Boos are drowned out by prolonged applause as England’s players take the knee before their opening Euro 2020 game with Croatia.
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Boos on Sunday were met by an ovation from other members of the 22,500 crowd.
Before Euro 2020, England boss Gareth Southgate said his players were “more determined than ever” to take the knee.
BBC Sport’s chief football writer Phil McNulty, who is at Wembley, said there was “still booing from a large number of England fans” as the players took the knee before kick-off.
He added: “But the jeers were also met with a response of loud and prolonged applause. Mixed reaction.”
Speaking to BBC Sport shortly before the Croatia match, Southgate said: “We want that support [from fans], we know we will have it during the game.
“Whatever happens before is for individual people to decide but we know what we are doing and our focus is totally on the football.”
Former England defender Rio Ferdinand, speaking on BBC One before the match, said: “The fans should know that the players and the manager have come out multiple times now and told you what the reasons are behind taking the knee.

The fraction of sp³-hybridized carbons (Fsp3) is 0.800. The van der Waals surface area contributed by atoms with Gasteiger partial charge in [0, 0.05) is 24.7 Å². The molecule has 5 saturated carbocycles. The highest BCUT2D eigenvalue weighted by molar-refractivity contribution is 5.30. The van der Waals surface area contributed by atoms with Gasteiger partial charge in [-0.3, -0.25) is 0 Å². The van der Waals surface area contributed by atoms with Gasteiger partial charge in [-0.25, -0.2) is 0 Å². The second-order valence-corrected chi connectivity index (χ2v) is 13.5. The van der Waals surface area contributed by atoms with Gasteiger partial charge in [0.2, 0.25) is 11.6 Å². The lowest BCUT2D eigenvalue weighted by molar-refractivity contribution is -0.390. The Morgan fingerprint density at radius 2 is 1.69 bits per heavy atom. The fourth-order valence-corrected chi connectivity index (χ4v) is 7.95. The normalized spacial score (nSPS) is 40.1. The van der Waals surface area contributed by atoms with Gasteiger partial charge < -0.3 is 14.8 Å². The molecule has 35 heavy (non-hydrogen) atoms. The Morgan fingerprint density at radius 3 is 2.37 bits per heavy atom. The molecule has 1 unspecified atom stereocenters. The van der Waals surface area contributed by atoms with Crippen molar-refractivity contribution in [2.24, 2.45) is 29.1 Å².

“It’s not political. Put that aside now and come and support the boys. This is the start of the tournament. We all want England to do well. Support them and applaud them.”
On Saturday, the FA released a statement asking fans not to boo the players after they were jeered during two warm-up matches in Middlesbrough earlier in the month.
“They will do their best for you. Please do your best for them,” the FA said.
“We encourage those that oppose this action to reflect on the message you are sending to the players you are supporting.”
FA chief executive Mark Bullingham has called the booing of England’s players for taking a knee “incredibly disappointing”.
Meanwhile, England’s Group D rivals the Czech Republic announced on Sunday they “do not intend” to take the knee during Euro 2020.
They will start their campaign against Scotland on Monday at Hampden Park (14:00 BST)
Scotland will join England in taking the knee when the teams meet at Wembley on 18 June, but will stand against racism in their home group matches.